This part is dedicated to aspects of rhythmic accuracy, groove and performing complex rhythms. Time is most likely the key element to master for every jazz and pop musician but it is also one of the most elusive parameters. Pianist Fred Hersch while referring to a performance:
“There should be ten, fifteen different kinds of time. There’s a kind of time that has an edge on it for a while and then lays back for a while. Sometimes it rolls over the bar, and sometimes it sits more on the beats. That’s what makes it interesting. you can set a metronome here and, by playing with an edge of playing behind it or right at the center, you can get all kinds of different feelings. That’s what makes it come alive. People are human, and rhythmic energy has an ebb and flow."1
Most instrument methods or books on Jazz improvisation contain specific chapters on rhythm but very few are entirely dedicated to purely rhythmical aspects with the exceptions of e.g. a book2 by drummer Bob Moses or a method3 by drummer Billy Martin.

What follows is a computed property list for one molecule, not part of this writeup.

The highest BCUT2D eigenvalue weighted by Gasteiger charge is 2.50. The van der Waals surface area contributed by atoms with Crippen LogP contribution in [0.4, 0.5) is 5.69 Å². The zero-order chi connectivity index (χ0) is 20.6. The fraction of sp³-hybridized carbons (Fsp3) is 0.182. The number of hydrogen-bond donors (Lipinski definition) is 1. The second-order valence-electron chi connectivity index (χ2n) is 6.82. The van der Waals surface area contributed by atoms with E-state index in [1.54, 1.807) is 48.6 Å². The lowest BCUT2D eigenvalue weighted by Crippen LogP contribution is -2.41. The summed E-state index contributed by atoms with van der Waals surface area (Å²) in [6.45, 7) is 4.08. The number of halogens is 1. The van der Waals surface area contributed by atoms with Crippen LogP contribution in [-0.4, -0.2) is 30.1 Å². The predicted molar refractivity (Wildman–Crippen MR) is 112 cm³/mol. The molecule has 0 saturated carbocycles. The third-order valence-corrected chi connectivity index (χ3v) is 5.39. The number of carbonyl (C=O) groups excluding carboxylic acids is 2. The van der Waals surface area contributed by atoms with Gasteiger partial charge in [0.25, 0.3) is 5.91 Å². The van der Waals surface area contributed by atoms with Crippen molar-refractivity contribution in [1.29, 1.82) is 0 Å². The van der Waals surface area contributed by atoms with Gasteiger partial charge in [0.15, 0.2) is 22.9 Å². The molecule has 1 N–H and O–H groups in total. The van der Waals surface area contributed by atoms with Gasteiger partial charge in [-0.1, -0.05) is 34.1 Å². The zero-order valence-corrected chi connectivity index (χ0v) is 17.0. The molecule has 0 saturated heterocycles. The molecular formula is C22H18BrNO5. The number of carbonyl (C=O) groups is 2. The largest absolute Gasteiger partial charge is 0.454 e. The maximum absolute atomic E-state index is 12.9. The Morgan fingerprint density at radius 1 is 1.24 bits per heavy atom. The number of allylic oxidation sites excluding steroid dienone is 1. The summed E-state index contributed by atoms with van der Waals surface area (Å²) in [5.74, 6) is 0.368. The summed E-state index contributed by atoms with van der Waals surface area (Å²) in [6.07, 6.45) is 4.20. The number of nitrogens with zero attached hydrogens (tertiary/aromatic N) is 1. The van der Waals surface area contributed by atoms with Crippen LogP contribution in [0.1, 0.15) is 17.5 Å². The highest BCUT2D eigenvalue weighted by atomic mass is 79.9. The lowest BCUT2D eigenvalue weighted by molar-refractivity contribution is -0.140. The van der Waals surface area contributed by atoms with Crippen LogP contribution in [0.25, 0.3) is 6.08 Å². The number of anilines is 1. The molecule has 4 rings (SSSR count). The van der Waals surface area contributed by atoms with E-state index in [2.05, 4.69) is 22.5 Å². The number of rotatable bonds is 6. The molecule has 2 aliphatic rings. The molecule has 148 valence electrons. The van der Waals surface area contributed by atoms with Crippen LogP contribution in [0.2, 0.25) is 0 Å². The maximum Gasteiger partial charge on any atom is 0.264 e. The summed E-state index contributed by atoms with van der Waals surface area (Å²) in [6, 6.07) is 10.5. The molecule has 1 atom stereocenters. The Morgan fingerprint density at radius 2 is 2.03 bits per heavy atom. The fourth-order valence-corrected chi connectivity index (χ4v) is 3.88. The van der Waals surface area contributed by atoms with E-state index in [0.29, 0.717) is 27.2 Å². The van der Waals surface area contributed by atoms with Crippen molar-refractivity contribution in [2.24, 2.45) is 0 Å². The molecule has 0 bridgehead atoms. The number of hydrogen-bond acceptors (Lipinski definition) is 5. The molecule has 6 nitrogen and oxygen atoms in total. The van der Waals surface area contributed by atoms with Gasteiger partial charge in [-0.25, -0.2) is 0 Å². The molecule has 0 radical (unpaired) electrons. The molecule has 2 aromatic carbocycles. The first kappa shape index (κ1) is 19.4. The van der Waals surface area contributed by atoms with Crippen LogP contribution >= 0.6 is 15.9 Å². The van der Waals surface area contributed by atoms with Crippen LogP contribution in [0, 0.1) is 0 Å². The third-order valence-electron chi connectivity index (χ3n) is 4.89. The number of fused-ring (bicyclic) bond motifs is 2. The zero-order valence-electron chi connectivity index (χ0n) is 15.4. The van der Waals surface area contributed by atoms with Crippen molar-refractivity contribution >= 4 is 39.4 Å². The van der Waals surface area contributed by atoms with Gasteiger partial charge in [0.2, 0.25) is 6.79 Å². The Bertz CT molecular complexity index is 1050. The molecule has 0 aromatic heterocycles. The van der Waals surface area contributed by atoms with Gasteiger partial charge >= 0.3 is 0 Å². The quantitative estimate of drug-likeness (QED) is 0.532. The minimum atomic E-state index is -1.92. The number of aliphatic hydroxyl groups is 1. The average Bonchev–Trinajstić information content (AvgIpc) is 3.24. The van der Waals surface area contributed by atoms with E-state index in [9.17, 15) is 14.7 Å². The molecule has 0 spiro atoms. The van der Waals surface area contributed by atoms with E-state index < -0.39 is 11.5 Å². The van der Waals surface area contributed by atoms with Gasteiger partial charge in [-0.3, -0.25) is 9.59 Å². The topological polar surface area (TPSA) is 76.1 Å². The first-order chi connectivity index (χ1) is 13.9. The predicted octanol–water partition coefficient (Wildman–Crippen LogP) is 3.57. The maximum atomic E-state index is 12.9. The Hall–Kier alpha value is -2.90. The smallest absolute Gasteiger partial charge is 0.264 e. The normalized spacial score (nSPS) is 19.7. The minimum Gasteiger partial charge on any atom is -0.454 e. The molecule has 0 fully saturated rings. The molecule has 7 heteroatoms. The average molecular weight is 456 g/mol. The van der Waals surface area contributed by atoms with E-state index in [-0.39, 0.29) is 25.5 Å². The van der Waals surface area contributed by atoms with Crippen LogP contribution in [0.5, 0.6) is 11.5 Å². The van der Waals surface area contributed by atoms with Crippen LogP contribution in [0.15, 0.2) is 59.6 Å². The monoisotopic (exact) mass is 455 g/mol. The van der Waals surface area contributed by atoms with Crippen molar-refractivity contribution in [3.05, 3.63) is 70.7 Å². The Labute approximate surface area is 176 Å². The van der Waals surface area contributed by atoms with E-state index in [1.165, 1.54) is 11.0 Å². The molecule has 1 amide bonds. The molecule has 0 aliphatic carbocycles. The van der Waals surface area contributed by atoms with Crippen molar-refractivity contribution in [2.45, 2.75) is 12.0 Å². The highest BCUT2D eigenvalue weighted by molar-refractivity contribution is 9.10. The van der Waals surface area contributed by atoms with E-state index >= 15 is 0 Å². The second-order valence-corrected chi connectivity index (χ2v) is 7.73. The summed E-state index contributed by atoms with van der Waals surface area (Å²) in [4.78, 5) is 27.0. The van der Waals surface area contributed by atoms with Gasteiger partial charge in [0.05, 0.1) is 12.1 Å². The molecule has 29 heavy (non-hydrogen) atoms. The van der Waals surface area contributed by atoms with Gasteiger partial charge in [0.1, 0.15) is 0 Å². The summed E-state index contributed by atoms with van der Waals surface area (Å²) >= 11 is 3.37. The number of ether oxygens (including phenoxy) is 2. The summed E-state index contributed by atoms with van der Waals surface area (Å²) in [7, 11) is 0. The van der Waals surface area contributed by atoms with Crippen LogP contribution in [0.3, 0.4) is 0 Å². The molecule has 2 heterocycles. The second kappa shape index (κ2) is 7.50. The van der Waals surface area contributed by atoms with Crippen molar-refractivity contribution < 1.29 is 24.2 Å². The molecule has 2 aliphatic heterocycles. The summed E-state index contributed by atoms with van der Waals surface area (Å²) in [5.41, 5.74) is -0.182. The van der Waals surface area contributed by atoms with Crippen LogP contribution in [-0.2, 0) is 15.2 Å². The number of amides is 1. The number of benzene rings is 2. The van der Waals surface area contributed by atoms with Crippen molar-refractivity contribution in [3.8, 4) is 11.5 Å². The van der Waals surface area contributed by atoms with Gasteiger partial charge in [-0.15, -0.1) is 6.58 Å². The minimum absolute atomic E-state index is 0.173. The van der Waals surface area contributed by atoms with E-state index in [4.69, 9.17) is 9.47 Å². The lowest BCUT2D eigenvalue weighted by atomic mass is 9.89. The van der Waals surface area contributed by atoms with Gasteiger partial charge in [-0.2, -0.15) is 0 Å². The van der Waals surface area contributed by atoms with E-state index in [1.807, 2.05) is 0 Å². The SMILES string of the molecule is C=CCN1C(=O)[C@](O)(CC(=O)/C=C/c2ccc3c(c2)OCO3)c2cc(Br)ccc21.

A few words of caution on working with metronomes and machines from the following video4 by Richie Beirach on developing a better sense of time:
Berliner, P. F. (1994). Thinking in Jazz : The Infinite Art of Improvisation. Chicago Studies in Ethnomusicology. ↩︎
Moses, B. (1984). Drum Wisdom. Modern Drummer Publications (republished in 2022 as Kindle edition) ↩︎
Martin, B. (2006). Riddim, claves of African origin (D. Thress, Ed.). Alfred Music. ↩︎
Beirach, R. (2021). Richie Beirach on developing a better sense of time. https://vimeo.com/539936515/5c86756b12. (These wise words might serve as a natural antidote but it is still be advisable to get your shots.) ↩︎